The government is considering merging the National Accreditation Board (NAB) and the National Council for Tertiary Education (NCTE).
Consequently, a committee has been set up to look into the operations of the two bodies and remove any bureaucratic elements in their operations for their smooth fusion.
The Minister of State in charge of Tertiary Education, Professor Kwesi Yankah, made the revelation in an exclusive interview with the Daily Graphic on the way forward for tertiary education in the country.
He said the decision for the proposed fusion formed part of a move by the government to undertake major policy changes concerning tertiary education in the country.
Prof. Yankah said under the circumstances, a number of committees were being set up to start “very careful processes” of examining issues regarding the needs of both private and public tertiary institutions.
He said between now and the end of the year, the government would work principally on policy changes and “tighten loose ends before introducing new bills in Parliament to be passed into laws to change the original policies”.
Among other things, he said, the committees would examine mentoring processes in tertiary institutions and phase out or eliminate steps considered unimportant.
He gave an assurance that the government would critically scrutinise documents and not rush matters just for the sake of changing policy.
“So we are not rushing the committees. They should consider the needs of both private and public institutions and navigate through them carefully in order not to compromise on quality.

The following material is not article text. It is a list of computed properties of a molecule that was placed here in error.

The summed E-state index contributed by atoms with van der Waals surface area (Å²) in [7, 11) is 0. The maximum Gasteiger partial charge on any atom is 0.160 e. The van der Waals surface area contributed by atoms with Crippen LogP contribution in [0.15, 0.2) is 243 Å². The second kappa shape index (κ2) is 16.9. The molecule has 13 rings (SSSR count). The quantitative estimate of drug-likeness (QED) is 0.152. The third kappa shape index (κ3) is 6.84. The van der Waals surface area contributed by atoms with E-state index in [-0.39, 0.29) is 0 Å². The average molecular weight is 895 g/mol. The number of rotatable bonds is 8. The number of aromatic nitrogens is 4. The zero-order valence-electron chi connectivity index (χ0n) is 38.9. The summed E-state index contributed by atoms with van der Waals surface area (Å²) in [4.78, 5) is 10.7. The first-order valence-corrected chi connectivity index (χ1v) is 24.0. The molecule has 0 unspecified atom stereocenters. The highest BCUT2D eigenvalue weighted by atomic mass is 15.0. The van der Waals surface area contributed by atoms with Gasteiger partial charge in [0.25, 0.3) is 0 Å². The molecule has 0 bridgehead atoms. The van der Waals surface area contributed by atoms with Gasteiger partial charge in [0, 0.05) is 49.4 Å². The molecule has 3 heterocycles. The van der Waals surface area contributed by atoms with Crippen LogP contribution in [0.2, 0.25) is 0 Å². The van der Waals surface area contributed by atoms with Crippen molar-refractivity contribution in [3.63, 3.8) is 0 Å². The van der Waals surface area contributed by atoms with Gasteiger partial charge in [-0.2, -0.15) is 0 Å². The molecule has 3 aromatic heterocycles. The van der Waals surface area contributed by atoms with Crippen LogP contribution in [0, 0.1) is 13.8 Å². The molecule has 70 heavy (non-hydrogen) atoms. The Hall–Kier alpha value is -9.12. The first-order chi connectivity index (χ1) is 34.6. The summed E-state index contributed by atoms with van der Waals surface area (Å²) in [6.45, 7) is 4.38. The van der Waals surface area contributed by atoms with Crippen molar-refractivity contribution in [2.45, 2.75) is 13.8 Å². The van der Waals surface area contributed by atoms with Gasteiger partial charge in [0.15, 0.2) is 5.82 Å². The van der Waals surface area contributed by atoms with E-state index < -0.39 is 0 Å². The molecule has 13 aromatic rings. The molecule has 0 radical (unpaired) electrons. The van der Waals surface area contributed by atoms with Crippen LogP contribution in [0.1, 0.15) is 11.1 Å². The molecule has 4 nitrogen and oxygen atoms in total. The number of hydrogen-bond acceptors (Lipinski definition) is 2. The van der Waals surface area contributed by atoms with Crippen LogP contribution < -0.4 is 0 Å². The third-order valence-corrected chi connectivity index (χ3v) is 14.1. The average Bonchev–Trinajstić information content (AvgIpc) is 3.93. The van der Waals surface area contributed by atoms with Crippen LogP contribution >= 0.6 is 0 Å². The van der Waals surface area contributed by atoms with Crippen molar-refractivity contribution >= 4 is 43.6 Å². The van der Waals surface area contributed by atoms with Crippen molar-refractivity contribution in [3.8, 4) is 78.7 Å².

“We will make sure that we come up with new policies that allow both affiliated and mentoring institutions to breathe and feel easy, so they do not exist with the stigma of being mere university colleges. We will ensure quality in both private and public universities,” Prof. Yankah said.
The minister said the committee was expected to submit its preliminary report to the government by the end of August this year.
He said the report would be subjected to further stakeholder discussions in order to come up with a revised policy document that would make investing in tertiary education more attractive.
Throwing light on the mentorship of tertiary institutions, he said it should be easier for university colleges to become fully fledged institutions if all requirements were satisfied, “without having to wait for 15 years or more before the entity can award degrees on its own”.
He said 10 years of mentorship “is certainly too much. It is not done anywhere I know. All over Africa, except in one or two countries, we do not have university colleges in the sense that we have them here”.
Citing examples from Kenya, Nigeria and Uganda, Prof. Yankah said: “There are university colleges for other reasons but not in the sense of being a mentee.”
He said in those countries, the standards for obtaining a licence to operate were very high and once a provisional licence was issued, it meant the university was almost autonomous.
“This is because the rules and regulations are so stringent that to have been given the opportunity to take off, you should have been there,” he said, adding that “but in Ghana, it will even be a record to be granted a Presidential Charter within 10 years”.
He said all private universities in the country that were autonomous had been under mentorship between 15 and 18 years, describing that as unacceptable.
Background of mentoring
Prof. Yankah said mentorship of university colleges by public universities was not a new phenomenon and recalled that the University of Ghana was once the University College of Gold Coast, under the mentorship of the University of London.
“Mentoring is good; it helps you stand on your own,” he said, adding that the University of Ghana could not have been where it is today if it had not gone through a mentoring process.
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